Along with roll call votes last week, the Senate also passed the TALENT Act (H.R. 39), to codify the Presidential Innovation Fellows Program.


DEMOCRATIC BUDGET PLAN: The House has rejected a substitute amendment sponsored by Rep. John A. Yarmuth, D-Ky., to a bill (S. Con. Res. 3). The amendment proposed a Democratic plan for the federal government’s budget for fiscal 2017, and budget levels for fiscal 2018 through fiscal 2026, that would have preserved the Affordable Care Act, also known as Obamacare, and invested in a nationwide infrastructure program. Yarmuth said the Democratic plan sought to avert significant damage to the economy and health insurance that would result from the Obamacare repeal advocated by Republicans, as well as hundreds of billions of dollars of tax cuts for corporations and wealthy individuals. An amendment opponent, Rep. Diane Black, R-Tenn., said it would maintain a situation of collapsing competition in health insurance markets, rising insurance premiums and deductibles, and less health care choice for patients. The vote, on Jan. 13, was 149 yeas to 272 nays.

YEAS: Chellie Pingree, D-1st District

NAYS: Bruce Poliquin, R-2nd District

REPEALING OBAMACARE: The House has passed a bill (S. Con. Res. 3), sponsored by Sen. Mike Enzi, R-Wyo., to set forth a government budget for fiscal 2017, and outline budget levels for fiscal 2018 through fiscal 2026. A supporter, Rep. Diane Black, R-Tenn., said the bill’s repeal of Obamacare would provide relief from costly and ineffective health insurance plans, and replace it with a better plan “that will provide access to care for all Americans and increase choice and competition.” An opponent, Rep. Gene Green, D-Texas, said the repeal threatened to end insurance coverage for pre-existing conditions, increase prescription drug costs, and end many “consumer protections for people enrolled in insurance and in the Medicaid program.” The vote, on Jan. 13, was 227 yeas to 198 nays.


NAYS: Pingree

YEAS: Poliquin

EXEMPTION FOR DEFENSE SECRETARY: The Senate has passed a bill (S. 84), sponsored by Sen. John McCain, R-Ariz., to provide an exemption from the requirement that a person named Defense Secretary not have served as a military officer within the past 7 years. The exemption would open the way for recently retired general James Mattis to be confirmed by the Senate. A supporter of the exemption, Rep. Mac Thornberry, R-Texas, called Mattis a highly regarded, exceptional leader with unique abilities in the field of national security. An opponent, Rep. Adam Smith, D-Wash., said the House Armed Services Committee needed to have Mattis testify before the committee and address concerns about having “a retired military officer who is still subject to military law” serve as Defense Secretary before voting on the exemption. The vote, on Jan. 13, was 268 yeas to 151 nays.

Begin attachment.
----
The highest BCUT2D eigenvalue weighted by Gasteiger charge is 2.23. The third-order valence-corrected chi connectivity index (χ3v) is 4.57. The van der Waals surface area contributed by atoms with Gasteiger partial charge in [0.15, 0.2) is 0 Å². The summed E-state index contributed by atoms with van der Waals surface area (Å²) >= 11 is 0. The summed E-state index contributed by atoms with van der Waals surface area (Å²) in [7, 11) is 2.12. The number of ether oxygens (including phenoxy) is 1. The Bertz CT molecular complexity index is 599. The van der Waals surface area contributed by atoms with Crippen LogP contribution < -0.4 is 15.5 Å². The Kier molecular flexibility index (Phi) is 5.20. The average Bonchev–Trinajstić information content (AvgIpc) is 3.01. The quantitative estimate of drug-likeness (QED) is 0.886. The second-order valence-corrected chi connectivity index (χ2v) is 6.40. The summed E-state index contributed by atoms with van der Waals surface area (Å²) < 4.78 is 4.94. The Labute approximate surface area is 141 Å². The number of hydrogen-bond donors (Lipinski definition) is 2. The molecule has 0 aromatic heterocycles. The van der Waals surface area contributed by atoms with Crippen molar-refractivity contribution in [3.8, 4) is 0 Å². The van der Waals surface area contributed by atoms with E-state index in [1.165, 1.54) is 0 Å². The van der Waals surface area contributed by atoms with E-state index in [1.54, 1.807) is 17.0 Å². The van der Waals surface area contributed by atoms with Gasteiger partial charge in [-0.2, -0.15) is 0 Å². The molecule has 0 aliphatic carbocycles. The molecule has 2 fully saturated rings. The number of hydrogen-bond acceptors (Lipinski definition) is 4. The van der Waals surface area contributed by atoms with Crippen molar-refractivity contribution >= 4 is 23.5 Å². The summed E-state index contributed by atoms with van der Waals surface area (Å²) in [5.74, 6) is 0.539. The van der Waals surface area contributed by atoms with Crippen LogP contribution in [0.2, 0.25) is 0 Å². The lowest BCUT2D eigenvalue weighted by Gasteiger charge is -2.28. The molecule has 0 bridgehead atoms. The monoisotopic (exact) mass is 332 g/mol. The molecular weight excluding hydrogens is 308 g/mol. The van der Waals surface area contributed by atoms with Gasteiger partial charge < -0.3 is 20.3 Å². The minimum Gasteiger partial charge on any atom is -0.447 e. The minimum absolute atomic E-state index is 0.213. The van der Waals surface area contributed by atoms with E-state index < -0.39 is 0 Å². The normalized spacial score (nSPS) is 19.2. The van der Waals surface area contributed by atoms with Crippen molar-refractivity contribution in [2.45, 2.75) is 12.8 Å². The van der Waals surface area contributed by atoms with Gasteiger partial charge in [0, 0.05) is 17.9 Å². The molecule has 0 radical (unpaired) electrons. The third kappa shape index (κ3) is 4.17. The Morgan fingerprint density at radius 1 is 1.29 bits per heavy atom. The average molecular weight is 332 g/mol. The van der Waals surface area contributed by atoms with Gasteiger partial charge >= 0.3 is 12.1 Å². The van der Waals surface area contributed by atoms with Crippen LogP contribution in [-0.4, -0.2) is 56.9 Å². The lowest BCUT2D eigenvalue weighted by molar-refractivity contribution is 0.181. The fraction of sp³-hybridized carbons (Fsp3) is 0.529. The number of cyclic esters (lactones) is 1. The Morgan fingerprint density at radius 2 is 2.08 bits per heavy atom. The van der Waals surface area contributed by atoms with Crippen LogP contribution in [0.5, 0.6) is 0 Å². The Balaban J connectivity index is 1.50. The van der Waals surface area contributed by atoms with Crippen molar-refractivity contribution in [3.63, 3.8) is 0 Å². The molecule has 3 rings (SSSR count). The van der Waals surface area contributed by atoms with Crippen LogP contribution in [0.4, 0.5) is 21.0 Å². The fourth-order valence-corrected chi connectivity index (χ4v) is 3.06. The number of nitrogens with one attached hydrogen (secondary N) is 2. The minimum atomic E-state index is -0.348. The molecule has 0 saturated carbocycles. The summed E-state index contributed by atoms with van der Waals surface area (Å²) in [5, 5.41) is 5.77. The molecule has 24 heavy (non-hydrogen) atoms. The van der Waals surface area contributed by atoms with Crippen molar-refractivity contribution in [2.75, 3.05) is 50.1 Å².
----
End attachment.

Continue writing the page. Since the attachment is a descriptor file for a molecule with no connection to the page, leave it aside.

NAYS: Pingree

YEAS: Poliquin


GAO INVESTIGATIONS OF FEDERAL SPENDING: The Senate has passed the GAO Access and Oversight Act (H.R. 72), sponsored by Rep. Buddy Carter, R-Ga., to authorize the Government Accountability Office to file civil lawsuits to compel federal government agencies to give the GAO records needed for the GAO to examine agency spending. A supporter, Sen. Ben Sasse, R-Neb., said the authority would especially help the GAO use a Health and Human Services database of employees nationwide to uncover wasteful and fraudulent spending in benefit programs such as Medicaid, food stamps, and the Supplemental Security Income disability program. The vote, on Jan. 17, was unanimous with 99 yeas.

YEAS: Susan Collins, R-Maine, Angus King, I-Maine

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